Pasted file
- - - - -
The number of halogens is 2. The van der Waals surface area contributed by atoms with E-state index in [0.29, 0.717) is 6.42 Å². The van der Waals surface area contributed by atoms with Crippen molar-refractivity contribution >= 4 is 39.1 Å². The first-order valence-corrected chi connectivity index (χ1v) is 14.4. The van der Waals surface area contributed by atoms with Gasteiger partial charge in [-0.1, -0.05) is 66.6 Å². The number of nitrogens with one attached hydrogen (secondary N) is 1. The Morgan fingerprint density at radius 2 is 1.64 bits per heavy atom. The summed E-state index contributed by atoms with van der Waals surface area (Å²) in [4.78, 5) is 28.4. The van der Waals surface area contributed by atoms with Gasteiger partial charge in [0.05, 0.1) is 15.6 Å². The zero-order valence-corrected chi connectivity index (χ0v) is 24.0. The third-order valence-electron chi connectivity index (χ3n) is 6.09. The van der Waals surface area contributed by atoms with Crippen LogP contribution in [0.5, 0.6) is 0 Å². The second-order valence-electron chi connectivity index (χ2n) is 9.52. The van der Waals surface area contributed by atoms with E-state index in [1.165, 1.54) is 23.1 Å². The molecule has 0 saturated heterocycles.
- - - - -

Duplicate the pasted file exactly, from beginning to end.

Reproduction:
The number of halogens is 2. The van der Waals surface area contributed by atoms with E-state index in [0.29, 0.717) is 6.42 Å². The van der Waals surface area contributed by atoms with Crippen molar-refractivity contribution >= 4 is 39.1 Å². The first-order valence-corrected chi connectivity index (χ1v) is 14.4. The van der Waals surface area contributed by atoms with Gasteiger partial charge in [-0.1, -0.05) is 66.6 Å². The number of nitrogens with one attached hydrogen (secondary N) is 1. The Morgan fingerprint density at radius 2 is 1.64 bits per heavy atom. The summed E-state index contributed by atoms with van der Waals surface area (Å²) in [4.78, 5) is 28.4. The van der Waals surface area contributed by atoms with Gasteiger partial charge in [0.05, 0.1) is 15.6 Å². The zero-order valence-corrected chi connectivity index (χ0v) is 24.0. The third-order valence-electron chi connectivity index (χ3n) is 6.09. The van der Waals surface area contributed by atoms with Crippen LogP contribution in [0.5, 0.6) is 0 Å². The second-order valence-electron chi connectivity index (χ2n) is 9.52. The van der Waals surface area contributed by atoms with E-state index in [1.165, 1.54) is 23.1 Å². The molecule has 0 saturated heterocycles.